By now you’ve probably already heard about the mysterious polio-like illness affecting children across the country. Acute flaccid myelitis (AFM) is a serious medical condition that impacts the nervous system. Even though AFM isn’t exactly a new disease, the number of diagnosed cases started rising in 2014. Read on for more information about an unusual recent spike in AFM cases in the United States that’s giving some health officials pause for concern.
According to the U.S. Centers for Disease Control and Prevention, AFM affects less than one in a million people in the United States annually; the majority of these cases are children. The condition, which can cause weakness and a paralysis-like loss of muscle tone or movement, has several different possible causes, including viral, genetic disorders or environmental toxins.
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The Number of AFM Cases So Far
As of Oct. 16, 2018, health departments in 30 states report having confirmed or suspected cases of AFM, according to CNN, including a total of 47 confirmed cases and another 49 potential cases (these are suspected cases of AFM that state health departments are still investigating). The CDC’s current surveillance statistics only provide numbers through Sep. 30, 2018. As of Sep. 30, there were 38 confirmed AFM cases in 16 states.
For comparison, there were a total of 33 cases of AFM confirmed by the CDC for the entirety of 2017. In 2016, however, the CDC reported 149 confirmed cases of AFM. The CDC began tracking AFM more closely in 2014, after 120 cases were confirmed that year following an outbreak of a particularly virulent strain of enterovirus D68 (EV-D68).
Where AFM Has Been Reported
In a statement emailed to Red Tricycle, the CDC declined to provide a full list of all states that have reported AFM cases to date: “CDC strives to strike a balance between providing information that is beneficial to the public’s health and protecting the privacy of patients and their families. Therefore, CDC is currently deferring to states to release information about acute flaccid myelitis cases.”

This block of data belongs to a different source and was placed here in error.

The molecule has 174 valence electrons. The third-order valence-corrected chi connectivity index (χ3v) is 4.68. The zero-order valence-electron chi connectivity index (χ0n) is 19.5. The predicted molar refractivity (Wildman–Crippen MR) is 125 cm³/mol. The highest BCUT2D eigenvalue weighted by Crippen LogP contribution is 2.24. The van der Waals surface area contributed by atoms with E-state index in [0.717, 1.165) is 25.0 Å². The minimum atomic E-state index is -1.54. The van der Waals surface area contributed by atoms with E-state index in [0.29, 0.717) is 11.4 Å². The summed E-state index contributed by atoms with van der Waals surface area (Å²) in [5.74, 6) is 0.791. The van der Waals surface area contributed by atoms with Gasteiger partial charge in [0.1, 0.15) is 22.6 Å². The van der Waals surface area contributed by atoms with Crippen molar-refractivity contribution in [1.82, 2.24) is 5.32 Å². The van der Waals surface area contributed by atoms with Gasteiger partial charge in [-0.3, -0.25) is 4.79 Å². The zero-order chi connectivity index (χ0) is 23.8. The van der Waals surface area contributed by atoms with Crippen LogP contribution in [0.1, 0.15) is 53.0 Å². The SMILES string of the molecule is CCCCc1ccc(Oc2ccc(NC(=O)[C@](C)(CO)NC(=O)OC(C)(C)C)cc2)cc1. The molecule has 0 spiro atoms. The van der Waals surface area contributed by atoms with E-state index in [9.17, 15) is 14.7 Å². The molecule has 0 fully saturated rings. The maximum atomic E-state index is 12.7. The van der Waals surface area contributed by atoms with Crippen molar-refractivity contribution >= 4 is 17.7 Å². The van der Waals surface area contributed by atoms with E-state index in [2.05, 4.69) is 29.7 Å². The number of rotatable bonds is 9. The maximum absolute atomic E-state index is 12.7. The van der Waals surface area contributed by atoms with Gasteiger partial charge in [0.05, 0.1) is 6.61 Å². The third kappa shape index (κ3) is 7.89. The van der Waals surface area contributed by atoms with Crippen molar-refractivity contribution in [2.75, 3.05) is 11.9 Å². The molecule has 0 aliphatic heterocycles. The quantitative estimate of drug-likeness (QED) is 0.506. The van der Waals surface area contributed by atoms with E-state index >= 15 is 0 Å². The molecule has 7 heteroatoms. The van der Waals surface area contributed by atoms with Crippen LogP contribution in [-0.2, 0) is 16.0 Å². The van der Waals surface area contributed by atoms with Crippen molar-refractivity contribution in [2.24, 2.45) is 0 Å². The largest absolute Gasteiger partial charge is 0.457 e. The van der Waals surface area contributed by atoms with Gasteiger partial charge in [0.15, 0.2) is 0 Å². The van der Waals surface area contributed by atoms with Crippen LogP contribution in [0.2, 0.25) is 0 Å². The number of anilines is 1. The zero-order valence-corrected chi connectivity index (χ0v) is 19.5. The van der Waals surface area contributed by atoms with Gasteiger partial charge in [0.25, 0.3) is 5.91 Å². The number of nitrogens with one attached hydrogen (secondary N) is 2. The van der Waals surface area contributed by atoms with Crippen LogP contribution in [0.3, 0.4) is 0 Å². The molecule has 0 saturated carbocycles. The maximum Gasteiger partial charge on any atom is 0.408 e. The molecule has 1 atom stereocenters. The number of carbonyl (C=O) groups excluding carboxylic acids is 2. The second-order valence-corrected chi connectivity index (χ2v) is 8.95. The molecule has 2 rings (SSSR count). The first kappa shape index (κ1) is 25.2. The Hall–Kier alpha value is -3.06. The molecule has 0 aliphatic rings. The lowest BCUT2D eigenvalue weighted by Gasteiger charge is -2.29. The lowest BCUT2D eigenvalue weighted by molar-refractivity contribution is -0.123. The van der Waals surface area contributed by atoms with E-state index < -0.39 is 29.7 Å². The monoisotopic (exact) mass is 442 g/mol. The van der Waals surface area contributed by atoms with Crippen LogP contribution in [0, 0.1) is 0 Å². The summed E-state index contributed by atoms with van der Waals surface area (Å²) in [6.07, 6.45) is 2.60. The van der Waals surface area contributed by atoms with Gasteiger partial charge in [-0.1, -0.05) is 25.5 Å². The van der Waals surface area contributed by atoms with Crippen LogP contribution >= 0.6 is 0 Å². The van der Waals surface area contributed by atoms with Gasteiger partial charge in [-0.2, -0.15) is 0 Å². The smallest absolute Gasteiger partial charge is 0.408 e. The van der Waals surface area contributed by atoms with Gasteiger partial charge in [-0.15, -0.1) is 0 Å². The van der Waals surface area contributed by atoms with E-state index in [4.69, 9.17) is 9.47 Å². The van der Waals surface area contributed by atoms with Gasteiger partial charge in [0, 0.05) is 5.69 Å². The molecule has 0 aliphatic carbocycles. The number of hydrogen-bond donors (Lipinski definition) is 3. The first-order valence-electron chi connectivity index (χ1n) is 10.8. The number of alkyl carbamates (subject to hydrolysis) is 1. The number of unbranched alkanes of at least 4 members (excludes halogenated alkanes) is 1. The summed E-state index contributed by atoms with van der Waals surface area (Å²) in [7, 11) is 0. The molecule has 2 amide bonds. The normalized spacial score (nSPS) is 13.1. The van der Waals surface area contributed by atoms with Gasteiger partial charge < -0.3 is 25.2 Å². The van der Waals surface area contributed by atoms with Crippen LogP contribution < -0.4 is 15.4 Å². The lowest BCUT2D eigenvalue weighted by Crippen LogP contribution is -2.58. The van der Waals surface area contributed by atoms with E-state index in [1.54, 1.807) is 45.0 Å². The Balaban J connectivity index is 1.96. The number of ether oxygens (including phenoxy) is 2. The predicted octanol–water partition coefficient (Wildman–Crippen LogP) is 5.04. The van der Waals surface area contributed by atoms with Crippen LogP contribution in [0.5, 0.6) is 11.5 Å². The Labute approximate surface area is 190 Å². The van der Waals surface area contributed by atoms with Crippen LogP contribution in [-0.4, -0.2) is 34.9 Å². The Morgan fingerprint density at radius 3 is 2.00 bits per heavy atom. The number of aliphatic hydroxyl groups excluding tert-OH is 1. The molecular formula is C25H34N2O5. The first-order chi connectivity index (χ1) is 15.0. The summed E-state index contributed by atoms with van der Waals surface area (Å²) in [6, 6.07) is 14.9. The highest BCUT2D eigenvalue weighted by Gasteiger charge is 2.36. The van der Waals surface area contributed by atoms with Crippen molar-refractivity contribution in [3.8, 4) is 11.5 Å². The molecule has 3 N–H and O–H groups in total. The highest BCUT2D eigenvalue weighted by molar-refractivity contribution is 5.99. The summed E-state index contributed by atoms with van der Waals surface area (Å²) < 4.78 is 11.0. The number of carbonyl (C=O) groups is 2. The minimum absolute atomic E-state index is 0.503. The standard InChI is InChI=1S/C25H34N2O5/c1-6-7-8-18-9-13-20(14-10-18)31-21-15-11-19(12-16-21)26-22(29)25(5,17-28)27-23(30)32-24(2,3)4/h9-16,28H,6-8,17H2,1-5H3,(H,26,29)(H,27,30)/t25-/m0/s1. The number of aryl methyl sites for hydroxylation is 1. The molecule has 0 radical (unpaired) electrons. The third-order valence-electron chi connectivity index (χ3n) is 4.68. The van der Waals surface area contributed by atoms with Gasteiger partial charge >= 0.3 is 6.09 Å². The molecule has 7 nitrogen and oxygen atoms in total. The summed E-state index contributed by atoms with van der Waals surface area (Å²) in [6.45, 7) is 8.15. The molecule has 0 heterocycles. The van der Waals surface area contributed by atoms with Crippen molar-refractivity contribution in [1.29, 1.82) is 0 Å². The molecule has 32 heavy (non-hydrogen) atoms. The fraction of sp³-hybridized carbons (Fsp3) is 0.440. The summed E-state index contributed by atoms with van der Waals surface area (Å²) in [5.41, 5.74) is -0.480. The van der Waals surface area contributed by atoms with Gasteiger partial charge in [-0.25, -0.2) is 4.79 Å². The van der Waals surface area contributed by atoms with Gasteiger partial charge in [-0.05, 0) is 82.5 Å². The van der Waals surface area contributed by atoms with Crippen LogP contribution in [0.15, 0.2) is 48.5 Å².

Public reports from state health departments compiled by CNN reveal that AFM cases have been reported in Arizona, Colorado, Georgia, Indiana, Iowa, Massachusetts, Minnesota, New Jersey, North Carolina, Ohio, Pennsylvania, Rhode Island, South Carolina, Texas and Wisconsin.
CNN also compiled state health departments reporting suspected or cases under investigation and include Alabama, Arkansas, California, Florida, Illinois, Kentucky, Louisiana, Maryland, Michigan, Montana, Nebraska, Nevada, New York, North Carolina, Oklahoma and Washington state. Bear in mind, this list is constantly changing—as individual state health departments complete their investigations of suspected AFM cases.
Symptoms of AFM & Prognosis
To be clear: AFM is not polio—but it does bear many similar symptoms of polio. A sudden weakness or loss of muscle tone is one of the first noticeable symptoms of AFM. Along with arm and leg weakness, children with AFM may also have facial droop or weakness, difficulty making eye movements, drooping eyelids, loss of reflexes. difficulty swallowing or slurred speech.
There is no cure or vaccine for AFM, so what about prognosis? Severe cases require hospitalization for supportive treatment. Motor-related after-effects may require physical or occupational therapy. Per the CDC, “We do not yet know the long-term effects of AFM. We know that some patients diagnosed with AFM have recovered quickly, and some continue to have paralysis and require ongoing care.”
How Worried Should Parents Really Be Right Now?
So how likely is it that your kiddo will get AFM? Again, the CDC estimates that developing AFM is roughly a one in a million chance. But if you notice any of the potential symptoms, you should contact your pediatrician or a medical professional immediately.
While AFM can be caused by several different factors, the CDC points out that most cases don’t always have an identifiable cause—meaning there is no way to protect yourself or your child 100 percent. As of now, no vaccine for AFM exists. While a virus isn’t always the cause, proper hand-washing is always a good idea—especially as flu season nears.